On and off the mat with coach Matt


photo courtesy of Dimensions

Director of Information Technology and assistant varsity wrestling coach Matthew Castanera- Bartoszek demonstrates a move to junior Adiv Leibestein. Castanera-Bartoszek thinks it's valuable to use a hands on coaching approach and show athletes how to do moves.

During the school day, Director of Information Technology Matthew Castanera-Bartoszek can be found in the tech office ensuring that the internet and the school’s programs are functioning properly. After school, however, he can be found on the wrestling mat acting as the assistant coach of the CESJDS varsity wrestling team. 

Castanera-Bartoszek started wrestling in high school, where he was a competitive wrestler for all four years. After two semesters of college, he decided to join the U.S. Marines because he wasn’t performing as well academically as he would’ve liked. He spent two-and-a-half years there as a maintenance management specialist, working to fix all the weapons east of the Mississippi for the Marines.

Outside of school and wrestling, Castanera-Bartoszek’s hobbies include jiu-jitsu and turning wood. He has been training in jiu-jitsu for eight years with his two daughters, who both compete in high-level tournaments and holds a purple belt in the martial art form. Castanera-Bartoszek first stumbled upon the art of turning wood while on Facebook and ever since then has become really invested in finding reclaimed pieces of wood and converting them into bowls. 

“I’ve always been an artist,” Castanera-Bartoszek said. “I wanted to be an art teacher before I joined the Marines and this is feeding my artistic inside.” 

After the Marines, Castanera-Bartoszek became the Director of Technology at Beauvoir, The National Cathedral Elementary School.  Also around this time, he began coaching wrestling because a close friend told him to try it out. He found it extremely rewarding and went on to coach for eight years at St. Albans followed by two years at St. Andrews, where his daughters, ages 15 and 16, go to school.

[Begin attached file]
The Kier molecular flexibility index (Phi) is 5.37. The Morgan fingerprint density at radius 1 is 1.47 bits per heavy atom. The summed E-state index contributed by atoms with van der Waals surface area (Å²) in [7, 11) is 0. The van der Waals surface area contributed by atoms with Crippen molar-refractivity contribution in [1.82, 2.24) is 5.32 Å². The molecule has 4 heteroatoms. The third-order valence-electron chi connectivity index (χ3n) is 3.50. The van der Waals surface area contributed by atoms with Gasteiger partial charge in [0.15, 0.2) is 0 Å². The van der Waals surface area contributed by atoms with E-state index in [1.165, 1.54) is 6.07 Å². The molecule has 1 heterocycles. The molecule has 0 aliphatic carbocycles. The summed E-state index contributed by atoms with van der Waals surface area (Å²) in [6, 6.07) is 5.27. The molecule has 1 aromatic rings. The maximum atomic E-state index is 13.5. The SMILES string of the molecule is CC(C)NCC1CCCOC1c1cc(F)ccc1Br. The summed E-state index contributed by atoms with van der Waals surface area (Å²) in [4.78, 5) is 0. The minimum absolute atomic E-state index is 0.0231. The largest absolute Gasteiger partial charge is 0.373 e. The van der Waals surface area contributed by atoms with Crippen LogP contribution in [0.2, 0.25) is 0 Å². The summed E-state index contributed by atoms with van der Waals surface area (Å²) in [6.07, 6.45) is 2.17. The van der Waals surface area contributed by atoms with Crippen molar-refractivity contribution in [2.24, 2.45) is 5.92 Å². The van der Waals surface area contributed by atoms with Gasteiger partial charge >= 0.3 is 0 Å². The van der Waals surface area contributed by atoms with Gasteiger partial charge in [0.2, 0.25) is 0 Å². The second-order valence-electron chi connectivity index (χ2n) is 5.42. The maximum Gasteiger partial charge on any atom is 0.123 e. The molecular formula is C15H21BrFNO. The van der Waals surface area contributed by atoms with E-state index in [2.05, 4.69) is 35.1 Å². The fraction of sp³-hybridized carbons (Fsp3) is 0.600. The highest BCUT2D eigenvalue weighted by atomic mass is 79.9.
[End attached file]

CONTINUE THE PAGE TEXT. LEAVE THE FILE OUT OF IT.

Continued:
“I first started doing it [coaching wrestling] for me just to get back on the mat and be a wrestler again,” Castanera-Bartoszek said. “When I started noticing the difference I was making in the kids’ lives, that was much more rewarding for me.”

This year is Castanera-Bartoszek’s first year at JDS and thus far, he has noticed two main differences between coaching at other schools and coaching here. First, the JDS team is unable to wrestle on Shabbat. This makes it extremely challenging for the team to participate in large tournaments, and so although the team practices often, Castanera-Bartoszek said “there’s not a whole lot of matches going on.” Another difference is that the JDS team is much smaller than a typical team, with only seven wrestlers on the roster compared to a typical 25-30. Castanera-Bartoszek, however, sees this as an advantage because there is more time for individual instruction for each student-athlete. 

Castanera-Bartoszek was very involved in creating a wrestling room in the Lower School for the team to use for practice. The room has mats on the floor and the walls are lined, so it is completely safe for the team’s use. 

Athletic Director Becky Silberman believes Castanera-Bartoszek is making changes that will strengthen the wrestling program. 

“He has a lot of good connections in the area,” Silberman said. “He set up matches with St. Andrews and St. Albans and they are now scheduling joint practices with some public school teams in the area just to grow our program.” 

Castanera-Bartoszek uses a hands-on approach when coaching that he said is the only way to teach the student-athletes how to be better. 

“There is no substitute for mat time, so I could sit there and talk to them ‘this is how you do it,’ but unless I actually do it with them they are never going to feel it and know what it’s like to be in that situation,” Castanera-Bartoszek said. “My style is to actually wrestle the kids to solidify what I’m actually coaching them.” 

Freshmen Yoni Liebstein, a member of the JDS varsity wrestling team, thinks very highly of Castanera-Bartoszek and his coaching style.

“He’s a lot more involved than any of our other coaches … he wrestles with us,” Liebstein said. “Someone can teach you something but you never really understand it until you actually do it [with them].”

This story was featured in the Volume 36, Issue 4 edition of The Lion’s Tale, published on January 25, 2019.